1947 Hungary – Romania​

Werner Bischof stayed in Eastern Europe for some time. On his way by car to visit various Swiss Relief children’s settlements, he worked on a documentation to appear in magazines such as Du and Life.

1947 Hungary​

Departure of the Red Cross train, Budapest 1947

“Keleti – train station in Budapest, children are sent to Switzerland for three months, each with a tag around the neck indicating name and belongings. The ‘Childrens train’ leaves Switzerland about once every three months, travelling to Budapest via Vienna. Passing through these capital cities, the train delivers the most urgently needed provisions and then, on the return trip, takes on about 50 weary children from each city for three months of recuperative vacation.”

Children’s village, Hajdúhadház, Hungary 1947

Diary of Gret Hess: “Row houses for about 300 children. They adore the camp director, Mr. Adam; they are absolutely uninhibited and free, independent people: orphans, drifters, runaways, all between the ages of 6 and 15 years are taken in and work together towards the self-sufficiency of the community.”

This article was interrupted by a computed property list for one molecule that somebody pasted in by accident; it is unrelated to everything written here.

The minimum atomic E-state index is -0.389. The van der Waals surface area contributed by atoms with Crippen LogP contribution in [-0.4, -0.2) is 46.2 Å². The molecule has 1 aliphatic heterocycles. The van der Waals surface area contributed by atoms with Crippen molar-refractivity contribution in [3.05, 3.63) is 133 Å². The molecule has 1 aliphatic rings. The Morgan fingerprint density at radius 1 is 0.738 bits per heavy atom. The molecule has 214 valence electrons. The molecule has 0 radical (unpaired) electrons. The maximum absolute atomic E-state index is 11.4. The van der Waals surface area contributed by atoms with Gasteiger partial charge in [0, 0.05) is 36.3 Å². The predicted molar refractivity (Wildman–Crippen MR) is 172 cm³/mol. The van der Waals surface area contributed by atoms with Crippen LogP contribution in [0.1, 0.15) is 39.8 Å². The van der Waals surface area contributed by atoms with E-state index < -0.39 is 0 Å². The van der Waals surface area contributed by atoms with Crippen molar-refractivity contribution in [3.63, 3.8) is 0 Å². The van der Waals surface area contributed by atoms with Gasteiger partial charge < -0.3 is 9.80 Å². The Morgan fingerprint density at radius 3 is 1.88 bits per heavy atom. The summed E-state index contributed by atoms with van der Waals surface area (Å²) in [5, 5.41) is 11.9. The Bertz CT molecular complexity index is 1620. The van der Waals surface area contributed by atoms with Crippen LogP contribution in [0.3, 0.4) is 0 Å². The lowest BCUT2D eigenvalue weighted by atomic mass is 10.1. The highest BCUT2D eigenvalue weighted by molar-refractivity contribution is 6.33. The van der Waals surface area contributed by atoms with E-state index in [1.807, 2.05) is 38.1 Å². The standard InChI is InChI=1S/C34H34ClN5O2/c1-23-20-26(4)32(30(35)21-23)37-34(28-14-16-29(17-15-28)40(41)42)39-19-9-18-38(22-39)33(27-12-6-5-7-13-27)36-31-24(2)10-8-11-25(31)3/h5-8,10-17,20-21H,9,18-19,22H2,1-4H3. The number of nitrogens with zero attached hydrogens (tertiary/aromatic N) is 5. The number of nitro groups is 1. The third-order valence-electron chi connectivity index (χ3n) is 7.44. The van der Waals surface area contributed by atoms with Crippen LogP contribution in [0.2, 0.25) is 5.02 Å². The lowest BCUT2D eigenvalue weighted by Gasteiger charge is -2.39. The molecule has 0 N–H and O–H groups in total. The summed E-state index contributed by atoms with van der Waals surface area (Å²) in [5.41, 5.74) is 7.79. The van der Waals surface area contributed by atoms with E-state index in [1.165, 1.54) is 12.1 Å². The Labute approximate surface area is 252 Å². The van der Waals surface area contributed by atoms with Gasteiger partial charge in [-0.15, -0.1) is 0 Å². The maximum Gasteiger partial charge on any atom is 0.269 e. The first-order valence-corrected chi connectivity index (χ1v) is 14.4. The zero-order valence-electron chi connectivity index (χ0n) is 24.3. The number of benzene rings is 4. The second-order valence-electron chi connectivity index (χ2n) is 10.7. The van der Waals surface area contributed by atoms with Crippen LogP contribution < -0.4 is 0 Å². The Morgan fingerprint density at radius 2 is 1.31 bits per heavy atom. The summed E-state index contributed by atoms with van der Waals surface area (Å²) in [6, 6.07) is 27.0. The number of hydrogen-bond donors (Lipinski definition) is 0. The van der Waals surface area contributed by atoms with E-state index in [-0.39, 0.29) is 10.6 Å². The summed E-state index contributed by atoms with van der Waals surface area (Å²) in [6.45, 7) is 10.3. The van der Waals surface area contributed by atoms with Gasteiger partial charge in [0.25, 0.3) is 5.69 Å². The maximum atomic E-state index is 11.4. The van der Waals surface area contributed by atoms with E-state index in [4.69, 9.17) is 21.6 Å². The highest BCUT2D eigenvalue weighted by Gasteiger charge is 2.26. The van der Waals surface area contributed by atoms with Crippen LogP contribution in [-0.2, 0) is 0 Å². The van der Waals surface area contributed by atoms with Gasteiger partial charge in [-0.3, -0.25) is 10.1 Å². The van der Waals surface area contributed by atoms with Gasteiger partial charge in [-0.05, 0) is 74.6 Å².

Crying girl, Hajdúhadház, Hungary 1947

Diary of Gret Hess: “The little crying girl that Werner photographed was sitting all alone in one of the larger sleeping barracks. He was able to capture images like that again and again because he never took a single step without his camera in hand and because he did not simply take snap shots. He approached his subjects thoughtfully, slowly and with discretion. He would capture first impressions with his heart, then view them with his eyes, and finally, fix them with his camera.”

The former ballroom, Chateau Fôt, Hungary 1947

“The large farming estates from the feudal regime were dispossessed. Now school boys can spend their vacation at Chateau Fôt outside Budapest. Corn is dried and thrashed under the chandelier in the former ballroom.”

1947 Romania​

County school in Galati, Romania, November 1947

“A school, a white limestone building, and in front, a clean open space of hard trodden earth. A hoard of squabbling boys and girls, the boys wearing the usual fur caps but with shockingly ragged clothes. I seem to incite a lot of curiousity with my camera, but fortunately the teacher is not there so I am able to take pictures without restraint. Every time I point my camera, the whole class moves with me. I have to resort to little tricks to isolate individual subjects from the group.”

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